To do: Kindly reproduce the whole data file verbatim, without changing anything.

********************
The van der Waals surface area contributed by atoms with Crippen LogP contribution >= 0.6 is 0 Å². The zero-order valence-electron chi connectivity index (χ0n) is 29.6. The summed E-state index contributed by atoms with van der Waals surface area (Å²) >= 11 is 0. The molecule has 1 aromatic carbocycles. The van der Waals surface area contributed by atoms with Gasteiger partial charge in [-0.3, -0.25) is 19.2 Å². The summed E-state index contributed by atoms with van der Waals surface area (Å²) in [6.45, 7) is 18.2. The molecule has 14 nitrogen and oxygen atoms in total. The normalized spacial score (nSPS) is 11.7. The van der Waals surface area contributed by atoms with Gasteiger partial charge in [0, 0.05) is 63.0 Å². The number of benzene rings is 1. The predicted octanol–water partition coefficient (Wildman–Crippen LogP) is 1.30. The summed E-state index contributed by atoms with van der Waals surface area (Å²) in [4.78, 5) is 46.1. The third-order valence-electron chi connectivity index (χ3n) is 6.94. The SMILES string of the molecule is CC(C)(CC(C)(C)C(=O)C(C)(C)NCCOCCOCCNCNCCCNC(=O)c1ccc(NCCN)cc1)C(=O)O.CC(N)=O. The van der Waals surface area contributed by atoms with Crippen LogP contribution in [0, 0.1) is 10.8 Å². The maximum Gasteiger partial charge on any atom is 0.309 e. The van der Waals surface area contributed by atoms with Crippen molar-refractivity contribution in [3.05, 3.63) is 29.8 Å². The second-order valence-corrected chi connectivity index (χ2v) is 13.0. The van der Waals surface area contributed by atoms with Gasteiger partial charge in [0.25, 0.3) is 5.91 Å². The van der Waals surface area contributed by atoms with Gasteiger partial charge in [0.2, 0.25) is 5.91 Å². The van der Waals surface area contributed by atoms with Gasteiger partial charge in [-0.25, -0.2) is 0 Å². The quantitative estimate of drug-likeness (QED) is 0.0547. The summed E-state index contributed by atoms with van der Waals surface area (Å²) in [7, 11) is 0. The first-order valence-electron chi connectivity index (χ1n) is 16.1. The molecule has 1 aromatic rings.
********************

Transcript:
The van der Waals surface area contributed by atoms with Crippen LogP contribution >= 0.6 is 0 Å². The zero-order valence-electron chi connectivity index (χ0n) is 29.6. The summed E-state index contributed by atoms with van der Waals surface area (Å²) >= 11 is 0. The molecule has 1 aromatic carbocycles. The van der Waals surface area contributed by atoms with Gasteiger partial charge in [-0.3, -0.25) is 19.2 Å². The summed E-state index contributed by atoms with van der Waals surface area (Å²) in [6.45, 7) is 18.2. The molecule has 14 nitrogen and oxygen atoms in total. The normalized spacial score (nSPS) is 11.7. The van der Waals surface area contributed by atoms with Gasteiger partial charge in [0, 0.05) is 63.0 Å². The number of benzene rings is 1. The predicted octanol–water partition coefficient (Wildman–Crippen LogP) is 1.30. The summed E-state index contributed by atoms with van der Waals surface area (Å²) in [4.78, 5) is 46.1. The third-order valence-electron chi connectivity index (χ3n) is 6.94. The SMILES string of the molecule is CC(C)(CC(C)(C)C(=O)C(C)(C)NCCOCCOCCNCNCCCNC(=O)c1ccc(NCCN)cc1)C(=O)O.CC(N)=O. The van der Waals surface area contributed by atoms with Crippen LogP contribution in [0, 0.1) is 10.8 Å². The maximum Gasteiger partial charge on any atom is 0.309 e. The van der Waals surface area contributed by atoms with Crippen molar-refractivity contribution in [3.05, 3.63) is 29.8 Å². The second-order valence-corrected chi connectivity index (χ2v) is 13.0. The van der Waals surface area contributed by atoms with Gasteiger partial charge in [0.25, 0.3) is 5.91 Å². The van der Waals surface area contributed by atoms with Gasteiger partial charge in [0.2, 0.25) is 5.91 Å². The van der Waals surface area contributed by atoms with Gasteiger partial charge in [-0.25, -0.2) is 0 Å². The quantitative estimate of drug-likeness (QED) is 0.0547. The summed E-state index contributed by atoms with van der Waals surface area (Å²) in [7, 11) is 0. The first-order valence-electron chi connectivity index (χ1n) is 16.1. The molecule has 1 aromatic rings.